* How can data and analytics be used to improve the planning and execution of future events in the context of strategic marketing communication?  

When I’m really serious about planning something that I really want to implement strategically, I can’t do without data and analytics. 

The same applies to events. As previously described, events can be extremely powerful tools in the Sales & Marketing environment. But only if they are data driven and strategically designed. 

Data is the basis for developing and implementing precise targeting. 

I need meaningful data about my target group that I want to reach. This data tells me a lot about the lifestyle and preferences of my target group. From this I can derive some things about my event concept and generate the framework parameters of my event design.

Market research and media data tell me which types of entertainment and content certain target groups prefer, which helps me design the supporting program. This data-driven approach is not only essential in preparation, but also during and after the event. 

During the event, I can use tools such as event apps to track KPIs that tell me something about the dynamics and engagement of the event. Does the event have a high engagement rate or a low one? If I know this, I can intervene in an emergency and already prepare various intervention measures in the form of a shadow agenda. 

Furthermore, I can collect CRM-relevant data or transform event guests into leads by including them in my appropriate CRM nurturing program after the event. This is tracked and at the end there should be clear business KPIs that reveal which type of guest could be converted as a customer and should therefore be preferred in the future. etc. A really important topic that could be talked about for hours. However, it is important that the professionalization of events starts right here and continues to develop.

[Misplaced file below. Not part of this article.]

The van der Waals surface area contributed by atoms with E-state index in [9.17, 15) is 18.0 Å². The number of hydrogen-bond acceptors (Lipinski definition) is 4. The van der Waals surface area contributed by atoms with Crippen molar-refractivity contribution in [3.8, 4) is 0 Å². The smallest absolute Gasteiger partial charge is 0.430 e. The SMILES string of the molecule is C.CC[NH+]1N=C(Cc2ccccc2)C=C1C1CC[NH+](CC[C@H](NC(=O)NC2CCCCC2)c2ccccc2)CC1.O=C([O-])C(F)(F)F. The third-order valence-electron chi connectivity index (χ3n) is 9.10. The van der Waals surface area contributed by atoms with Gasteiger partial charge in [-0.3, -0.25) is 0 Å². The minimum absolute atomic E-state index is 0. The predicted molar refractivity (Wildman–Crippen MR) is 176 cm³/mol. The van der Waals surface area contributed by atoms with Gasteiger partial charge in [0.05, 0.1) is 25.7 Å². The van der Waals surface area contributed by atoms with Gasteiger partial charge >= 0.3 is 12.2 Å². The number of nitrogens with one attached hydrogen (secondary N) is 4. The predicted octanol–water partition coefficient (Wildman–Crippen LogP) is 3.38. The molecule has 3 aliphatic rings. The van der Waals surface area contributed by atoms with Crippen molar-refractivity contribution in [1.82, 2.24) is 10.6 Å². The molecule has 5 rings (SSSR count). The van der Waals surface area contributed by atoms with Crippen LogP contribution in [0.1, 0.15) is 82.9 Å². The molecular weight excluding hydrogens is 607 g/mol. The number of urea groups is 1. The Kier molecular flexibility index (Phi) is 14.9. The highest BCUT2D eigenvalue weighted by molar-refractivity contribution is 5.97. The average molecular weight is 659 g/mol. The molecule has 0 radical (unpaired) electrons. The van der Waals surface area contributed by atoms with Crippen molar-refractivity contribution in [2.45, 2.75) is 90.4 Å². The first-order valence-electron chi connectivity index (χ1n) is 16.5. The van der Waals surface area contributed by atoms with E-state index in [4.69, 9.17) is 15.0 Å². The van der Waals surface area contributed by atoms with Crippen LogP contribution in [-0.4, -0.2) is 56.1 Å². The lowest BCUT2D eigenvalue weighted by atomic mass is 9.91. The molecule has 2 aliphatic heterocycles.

* Can you share any industry trends or innovations you have seen in the field of event-based marketing communication recently? 

The rapid advances in event technology over the last few pandemic-affected years can be a real game changer. The next step must now be that the different levels merge into a new, higher level. Neither live nor virtual. Both together. This doesn’t mean what’s awkwardly called a “hybrid.”

Event can combine the power of direct emotional experience with the advantages of highly effective technology, the targeting possibilities of AI and machine learning and the analytical precision of big data. Event could thus establish itself as a new “super channel” in the strategic sales & marketing process. But only if the silos of the various areas dissolve and possibilities and opportunities are completely rethought and implemented.

For more in the Events Industry Experts series, check out our interview with Janice Cardinale, Courtney Stanley, Helen Moon, Danica Tormohlen, Ashley Brown, Jason Allan Scott, Brandt Krueger, Corbin Ball, Will Curran, and Stephan Murtagh today!

Are you interested in sharing your insights or viewpoints with the events industry? Join the Eva Talk.